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Tackling alcohol abuse in Northern Territory communities



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M e d i a R e l e a s e

JENNY MACKLIN MP

Minister for Families, Community Services and Indigenous Affairs Minister for Disability Reform WARREN SNOWDON MP Minister for Indigenous Health

Member for Lingiari

Tackling alcohol abuse in Northern Territory communities

The Australian Government has today released draft minimum standards for Alcohol Management Plans, which are designed to help improve safety for Aboriginal communities in the Northern Territory.

The Government has also released a new study that shows controls on alcohol supply in Central Australia have helped to combat rising levels of alcohol abuse and violence.

The introduction of stringent minimum standards for Alcohol Management Plans is part of the Government’s Stronger Futures in the Northern Territory package - a 10-year $3.4 billion investment which responds to what Aboriginal people have said is most important to them.

The Minister for Indigenous Affairs, Jenny Macklin said alcohol abuse continues to devastate the lives of too many Aboriginal people in the Northern Territory.

“It can lead to family and health problems and make it harder to hold down a job or get children to school,” Ms Macklin said.

“The minimum standards will ensure Alcohol Management Plans are focused on reducing alcohol-related harm and ensuring the safety of community members - particularly women, children and families.”

As part of the Stronger Futures package, alcohol restrictions have been continued in the Northern Territory. Alcohol Management Plans are not about reducing or lifting alcohol restrictions in Aboriginal communities in the Northern Territory, but about assisting Aboriginal communities to reduce the harm caused by alcohol.

The Australian Government will now talk with Aboriginal people and other stakeholders about the minimum standards released today before they are finalised.

Over the coming month, Australian Government representatives will meet with community leaders, women’s groups and others including police, health workers, domestic violence workers and alcohol reference groups in Northern Territory communities to hear what people think should be included in the draft minimum standards.

Following the consultations, the Australian Government will finalise the minimum standards.

Communities can then choose to develop an Alcohol Management Plan, with the assistance of local organisations and government staff.

Alcohol Management Plans will need to meet the minimum standards in order to be approved by the Federal Minister for Indigenous Affairs.

For the Federal Minister to consider making any changes to alcohol restrictions in a community, an alcohol management plan that meets the minimum standards would need to be in place.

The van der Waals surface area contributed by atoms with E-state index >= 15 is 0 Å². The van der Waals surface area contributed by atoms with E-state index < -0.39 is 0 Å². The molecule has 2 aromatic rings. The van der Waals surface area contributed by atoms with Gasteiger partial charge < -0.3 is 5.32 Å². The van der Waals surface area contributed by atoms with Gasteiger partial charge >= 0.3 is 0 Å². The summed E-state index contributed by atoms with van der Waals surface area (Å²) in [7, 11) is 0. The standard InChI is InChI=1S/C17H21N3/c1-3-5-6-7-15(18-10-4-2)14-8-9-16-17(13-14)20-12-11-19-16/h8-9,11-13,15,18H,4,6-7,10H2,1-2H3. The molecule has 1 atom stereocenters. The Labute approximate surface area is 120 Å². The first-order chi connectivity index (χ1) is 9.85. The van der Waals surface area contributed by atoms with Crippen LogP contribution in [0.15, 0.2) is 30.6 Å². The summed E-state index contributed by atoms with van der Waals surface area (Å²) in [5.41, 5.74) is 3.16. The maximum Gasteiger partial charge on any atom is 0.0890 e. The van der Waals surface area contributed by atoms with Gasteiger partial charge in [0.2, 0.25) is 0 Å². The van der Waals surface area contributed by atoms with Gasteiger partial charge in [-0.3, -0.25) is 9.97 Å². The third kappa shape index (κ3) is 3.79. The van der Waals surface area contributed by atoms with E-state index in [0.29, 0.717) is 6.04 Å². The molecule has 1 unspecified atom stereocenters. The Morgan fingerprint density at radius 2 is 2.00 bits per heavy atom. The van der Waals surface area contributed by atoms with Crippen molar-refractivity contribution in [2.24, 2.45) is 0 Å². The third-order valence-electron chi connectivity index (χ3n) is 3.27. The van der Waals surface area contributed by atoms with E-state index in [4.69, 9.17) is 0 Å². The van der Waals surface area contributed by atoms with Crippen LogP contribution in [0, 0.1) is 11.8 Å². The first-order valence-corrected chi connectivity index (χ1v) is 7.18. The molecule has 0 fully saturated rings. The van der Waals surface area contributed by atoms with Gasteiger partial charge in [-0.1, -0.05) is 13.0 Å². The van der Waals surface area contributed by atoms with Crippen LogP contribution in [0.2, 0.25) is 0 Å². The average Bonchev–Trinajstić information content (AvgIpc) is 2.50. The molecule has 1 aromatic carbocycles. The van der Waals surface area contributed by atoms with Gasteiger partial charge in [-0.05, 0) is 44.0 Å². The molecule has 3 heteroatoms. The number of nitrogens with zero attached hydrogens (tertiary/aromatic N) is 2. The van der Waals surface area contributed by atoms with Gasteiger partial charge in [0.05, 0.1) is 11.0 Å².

The Minister would also consider whether there has been a demonstrated reduction in alcohol-related harm, and whether this would be at risk through the lifting of restrictions.

The Minister for Indigenous Health Warren Snowdon said that a new study being released today showed controls on alcohol supply in Central Australia had helped combat rising levels of alcohol abuse and violence.

Mr Snowdon said the longitudinal study shows that the number of people presenting at the Alice Springs Hospital Emergency Department was significantly lower than those predicted on the basis of prior trends, especially from 2008 onwards.

The National Drug Research Institute study examined alcohol consumption and related harm in Central Australia between 2000 and 2010, covering the period prior and following the introduction of alcohol controls, including the Alice Springs Alcohol Management Plan, the Liquor Supply Plan and the Northern Territory Emergency Response.

The report shows the decline in the estimated per person consumption of pure alcohol over the study period from about 4.0 litres to about 3.4 litres.

Mr Snowdon said the study showed that restrictions on alcohol have positive impacts on the health and wellbeing of women kids and families.

“Managing the supply of alcohol means it is easier for women to make healthier lifestyle choices during pregnancy when we know the safest option for the unborn child is not to drink,” Mr Snowdon said.

“We also know that alcohol consumption has an association with a range of diseases such as heart disease, diabetes and obesity,” Mr Snowdon said.

The Government has asked the Australian National Preventive Health Agency (ANPHA) to review the public interest case for a minimum (floor) price of alcohol.

This report will be considered by the ANPHA in that work.

A copy of the report can be found at www.fahcsia.gov.au/node/17093

Further information about Alcohol Management Plans and the proposed minimum standards is available at: www.fahcsia.gov.au/StrongerFutures/TacklingAlcoholAbuse

Date: 8 November 2012

Media Contact: Kate Thwaites (Macklin) 0429 067 500, Lidija Ivanovski (Snowdon) 0407 108 935